Like most corporate giants, Procter & Gamble (PG)
and General Electric (GE)
used to guard their patents, trademarks and other intellectual property more
closely than the crown jewels.
But now, under pressure to fatten revenue, they and other companies are
offering everything from prized research-and-development secrets to in-house
information technology systems for sale at new online intellectual-property
The buyers are other big companies looking to slash R&D costs by
buying the fruits of others' research.
About 20 such exchanges, including Cambridge, Mass.-based Yet2.com and
Pasadena, Calif.-based Patent & License Exchange, have either been
announced or are up and running. Last week, St. Cloud, Minn.-based Global
Commerce and Communication leaped in with NewIdeaTrade.com, a free online
forum for buyers and sellers of inventions, trademarks and patents.
Also last week, in a slight twist on the same theme, Mountain View,
Calif.-based 2000Ideas.com launched what it calls a "people-to-business
marketplace," where individual consumers and others can submit ideas
and technologies to the people within companies who are responsible for new
product development. Coca-Cola (KO),
International Paper (IP)
and S.C. Johnson & Son (dossier)
are among the marketplace's inaugural corporate members.
What the business-to-business marketplaces offer, users say, is a fast,
efficient and extremely low-cost way to transfer technology and build
revenue on inventions that otherwise might not have seen the light of day.
"A year and a half ago, we did a survey and realized we were
spending $1.5 billion on research and development, but we were using less
than 10% of it in our own products," said Jeff Weedman, vice president
of global licensing and external ventures at Cincinnati-based P&G.
The consumer goods giant, which holds 27,000 patents, has changed its
intellectual-property philosophy dramatically. Now, all its patents as well
as other technologies are available for licensing, sale or joint ventures,
So far, Yet2.com has signed up 56 members worldwide, including P&G, Toyota
Royal Dutch/Shell, Siemens (SI)
and NEC (NIPNY)
Companies pay about $10,000 per year to post an unlimited number of
offerings on the exchange, according to Yet2.com CEO Chris DeBleser. After
that, royalty fees on the sale of products incorporating a technology or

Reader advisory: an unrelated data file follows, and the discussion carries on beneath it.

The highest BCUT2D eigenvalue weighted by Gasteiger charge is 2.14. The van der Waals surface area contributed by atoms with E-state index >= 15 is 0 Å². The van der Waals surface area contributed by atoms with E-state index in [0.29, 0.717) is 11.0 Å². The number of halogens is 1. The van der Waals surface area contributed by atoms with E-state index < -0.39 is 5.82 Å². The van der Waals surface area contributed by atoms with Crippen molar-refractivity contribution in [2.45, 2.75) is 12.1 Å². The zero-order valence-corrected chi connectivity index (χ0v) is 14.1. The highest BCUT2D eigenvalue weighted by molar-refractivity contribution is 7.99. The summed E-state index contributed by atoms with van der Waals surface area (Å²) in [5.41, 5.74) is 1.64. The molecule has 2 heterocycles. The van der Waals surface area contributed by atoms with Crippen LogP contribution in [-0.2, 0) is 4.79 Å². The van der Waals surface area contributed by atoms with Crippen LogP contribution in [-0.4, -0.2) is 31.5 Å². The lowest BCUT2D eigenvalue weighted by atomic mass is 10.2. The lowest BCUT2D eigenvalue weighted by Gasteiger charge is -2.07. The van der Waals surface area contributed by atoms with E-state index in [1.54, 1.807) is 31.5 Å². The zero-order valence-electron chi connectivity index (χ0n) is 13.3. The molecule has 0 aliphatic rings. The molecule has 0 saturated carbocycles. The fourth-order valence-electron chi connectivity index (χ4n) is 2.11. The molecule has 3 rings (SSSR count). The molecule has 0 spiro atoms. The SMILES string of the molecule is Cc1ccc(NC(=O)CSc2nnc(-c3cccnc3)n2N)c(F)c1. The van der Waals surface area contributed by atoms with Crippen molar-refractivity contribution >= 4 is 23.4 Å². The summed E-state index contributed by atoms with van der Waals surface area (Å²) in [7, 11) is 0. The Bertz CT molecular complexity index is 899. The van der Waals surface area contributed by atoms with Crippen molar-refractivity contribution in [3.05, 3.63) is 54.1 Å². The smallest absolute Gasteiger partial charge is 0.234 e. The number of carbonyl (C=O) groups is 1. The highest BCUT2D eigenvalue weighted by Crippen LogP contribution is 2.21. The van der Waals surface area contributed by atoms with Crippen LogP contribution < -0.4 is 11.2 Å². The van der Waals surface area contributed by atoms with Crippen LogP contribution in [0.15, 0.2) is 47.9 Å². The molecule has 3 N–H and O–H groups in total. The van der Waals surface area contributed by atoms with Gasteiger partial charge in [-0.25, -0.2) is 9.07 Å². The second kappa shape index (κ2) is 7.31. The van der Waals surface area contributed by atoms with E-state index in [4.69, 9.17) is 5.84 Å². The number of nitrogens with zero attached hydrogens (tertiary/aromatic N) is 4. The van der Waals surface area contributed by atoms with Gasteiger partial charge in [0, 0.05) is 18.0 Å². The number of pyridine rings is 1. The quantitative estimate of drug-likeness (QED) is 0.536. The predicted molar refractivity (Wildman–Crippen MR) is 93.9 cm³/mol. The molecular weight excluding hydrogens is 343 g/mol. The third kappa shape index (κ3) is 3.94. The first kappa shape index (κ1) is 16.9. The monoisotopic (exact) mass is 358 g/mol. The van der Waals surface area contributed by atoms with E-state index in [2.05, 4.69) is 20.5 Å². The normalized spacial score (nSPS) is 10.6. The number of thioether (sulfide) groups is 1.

patent range from 0.5% to about 3%. The exchange collects a finder's fee of
10% of the royalties. Some subscribers, including P&G, have also
invested in the exchange itself.
P&G has not closed a deal in the four months it has been a member of
the exchange, Weedman said, but it has been introduced to several potential
buyers far afield of the consumer goods industry.
One example is a contact-lens manufacturer interested in licensing a
biodegradable enzyme that P&G developed and uses in one of its flagship
laundry products, Tide. As it turns out, the same enzyme that is effective
in removing oil from laundry may make an excellent nonabrasive lens cleaner.
So far, Yet2.com has booked revenue of less than $1 million, according to
DeBleser, partially because it usually takes six months for a buyer to
implement new technology and an additional six months for new products to
hit the market and build royalties for the exchange, he said.
Bill Heise, director of licensing at Eastman Chemical (EMN)
in Kingsport, Tenn., subscribes to the Patent & License Exchange, which
he browses regularly for potential technology buyers outside of the chemical
Eastman owns about 1,500 U.S. patents. "I view the Internet as a
vehicle to find the right people to license this technology," Heise
Eastman also uses proprietary measuring tools on the Patent & License
Exchange site to get a handle on the financial value of various
technologies, patents and know-how in Eastman's portfolio of intellectual
In addition to patented technologies, GE's Industrial Systems Division
also plans to sell innovative systems its IT people have created that the
company would never have thought to market otherwise, said Dave Christensen,
manager of intellectual property at the business unit in Plainville, Conn.
Julia King writes for ComputerWorld Online.